Crohn’s disease is generally more difficult to diagnose than the other major inflammatory bowel disease, ulcerative colitis (UC). This is because Crohn’s isn’t confined to one area of the gastrointestinal (GI) tract, and the symptoms can be more varied.
UC is located in the colon, while Crohn’s may appear anywhere from the mouth to the anus.
Each location of Crohn’s disease has its own set of symptoms. You can help your doctor make a proper diagnosis if you know what symptoms to watch for.
Some signs and symptoms are common, regardless of the primary location of the disease. These include:
- abdominal pain with cramps
- weight loss
- lack of energy
Pain usually begins within an hour after eating and is most often concentrated around the navel, the lower right abdomen, or both. Mild abdominal swelling or bloating is also common in Crohn’s disease and may be related to food choices.
However, if you have localized swelling that is painful, or accompanied by fever or redness of the skin, you should get immediate medical care. This can be a sign of an intestinal blockage, an abscess, or a significant infection.
Fistulas create abnormal connections between different parts of your intestine, between your intestine and your skin, or your intestine and other organs. Perianal disease can cause fistulas, fissures, abscesses, or swollen skin tags around the anus.
Symptoms of Crohn’s disease of the colon, known as Crohn’s colitis, manifest differently depending on where the disease is located in the colon.
If the disease is located on the right side of the colon, you will generally have:
If it’s located on the left side or involves most of the colon, you may have blood in the stool in addition to the other symptoms.
If the disease is located in the rectum, symptoms will be similar to UC. Symptoms may also include:
- bloody diarrhea
- the feeling of having a bowel movement in which little or nothing comes out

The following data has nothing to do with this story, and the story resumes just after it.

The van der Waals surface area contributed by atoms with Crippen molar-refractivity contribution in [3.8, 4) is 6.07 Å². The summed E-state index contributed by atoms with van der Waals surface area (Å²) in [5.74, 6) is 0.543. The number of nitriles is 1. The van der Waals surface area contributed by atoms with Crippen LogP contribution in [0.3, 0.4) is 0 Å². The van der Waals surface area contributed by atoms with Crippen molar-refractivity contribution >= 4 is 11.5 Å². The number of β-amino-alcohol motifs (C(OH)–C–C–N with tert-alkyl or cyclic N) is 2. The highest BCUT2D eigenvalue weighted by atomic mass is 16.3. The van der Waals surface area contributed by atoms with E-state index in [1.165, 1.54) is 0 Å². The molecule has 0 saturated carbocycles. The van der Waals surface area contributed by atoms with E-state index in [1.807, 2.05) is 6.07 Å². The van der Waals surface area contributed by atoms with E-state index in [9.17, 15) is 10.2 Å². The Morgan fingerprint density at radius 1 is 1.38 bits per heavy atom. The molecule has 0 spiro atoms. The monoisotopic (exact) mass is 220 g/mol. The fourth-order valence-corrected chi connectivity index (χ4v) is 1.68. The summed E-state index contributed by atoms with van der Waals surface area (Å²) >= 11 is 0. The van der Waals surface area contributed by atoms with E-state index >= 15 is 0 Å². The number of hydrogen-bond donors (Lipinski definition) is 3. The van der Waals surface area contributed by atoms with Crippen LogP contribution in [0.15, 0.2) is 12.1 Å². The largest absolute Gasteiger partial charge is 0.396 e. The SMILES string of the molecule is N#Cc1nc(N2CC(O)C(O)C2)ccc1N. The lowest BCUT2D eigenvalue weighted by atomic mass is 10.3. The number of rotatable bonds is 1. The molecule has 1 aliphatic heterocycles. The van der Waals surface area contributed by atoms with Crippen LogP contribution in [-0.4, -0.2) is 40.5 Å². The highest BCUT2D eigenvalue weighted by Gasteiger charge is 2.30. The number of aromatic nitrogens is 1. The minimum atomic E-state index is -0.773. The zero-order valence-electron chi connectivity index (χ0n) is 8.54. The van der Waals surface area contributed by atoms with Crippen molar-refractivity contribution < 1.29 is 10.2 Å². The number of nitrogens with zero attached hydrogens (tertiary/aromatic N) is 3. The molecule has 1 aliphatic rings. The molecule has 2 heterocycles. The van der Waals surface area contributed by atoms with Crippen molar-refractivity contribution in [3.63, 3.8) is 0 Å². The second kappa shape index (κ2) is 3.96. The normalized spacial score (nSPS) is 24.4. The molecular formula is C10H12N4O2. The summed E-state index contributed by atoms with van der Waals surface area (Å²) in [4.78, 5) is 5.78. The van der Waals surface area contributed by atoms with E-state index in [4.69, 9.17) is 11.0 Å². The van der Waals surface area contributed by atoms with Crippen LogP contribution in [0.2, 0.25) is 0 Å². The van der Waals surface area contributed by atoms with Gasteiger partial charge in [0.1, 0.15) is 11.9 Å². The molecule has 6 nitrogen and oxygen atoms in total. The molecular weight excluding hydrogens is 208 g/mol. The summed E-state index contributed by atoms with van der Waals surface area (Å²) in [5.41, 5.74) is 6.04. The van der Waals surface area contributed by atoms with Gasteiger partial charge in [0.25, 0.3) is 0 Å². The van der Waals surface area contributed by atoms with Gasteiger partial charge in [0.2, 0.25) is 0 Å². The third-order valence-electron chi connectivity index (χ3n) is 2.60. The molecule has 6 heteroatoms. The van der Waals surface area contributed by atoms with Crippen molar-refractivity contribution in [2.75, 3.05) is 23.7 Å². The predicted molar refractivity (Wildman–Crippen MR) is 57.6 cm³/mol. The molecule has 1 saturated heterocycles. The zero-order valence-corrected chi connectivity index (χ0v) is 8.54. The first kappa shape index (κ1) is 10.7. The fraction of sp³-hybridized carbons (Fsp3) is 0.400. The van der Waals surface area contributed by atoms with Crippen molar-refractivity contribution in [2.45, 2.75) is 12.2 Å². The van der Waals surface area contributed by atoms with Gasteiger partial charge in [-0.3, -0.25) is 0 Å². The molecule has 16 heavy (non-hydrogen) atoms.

People with Crohn’s disease of the small intestine, known as small bowel Crohn’s, will likely experience:
- weight loss
Disease may be located in the upper part of the small intestine, called the jejunum, or the lower part, called the ileum.
Occasionally, a person with small bowel Crohn’s will develop constipation rather than diarrhea. This can be caused by inflammation and scarring in the small intestine. These areas can narrow into what is called a stricture. Strictures can lead to nausea, vomiting, and intestinal obstructions.
The most common form of Crohn’s disease, ileocolitis affects both the colon and the ileum, which is the lower portion of the small intestine. The ileum attaches the small intestine to the colon.
If you have Crohn’s of both the ileum and colon, you may experience symptoms associated with either small bowel Crohn’s or Crohn’s colitis, or symptoms of both. This is because Crohn’s of the ileum may flare up when the disease in the colon is in remission, or vice versa.
The duodenum is the first part of the small intestine closest to the stomach. Many people who have Crohn’s of the stomach and duodenum, called gastroduodenal Crohn’s disease, will experience no symptoms at all.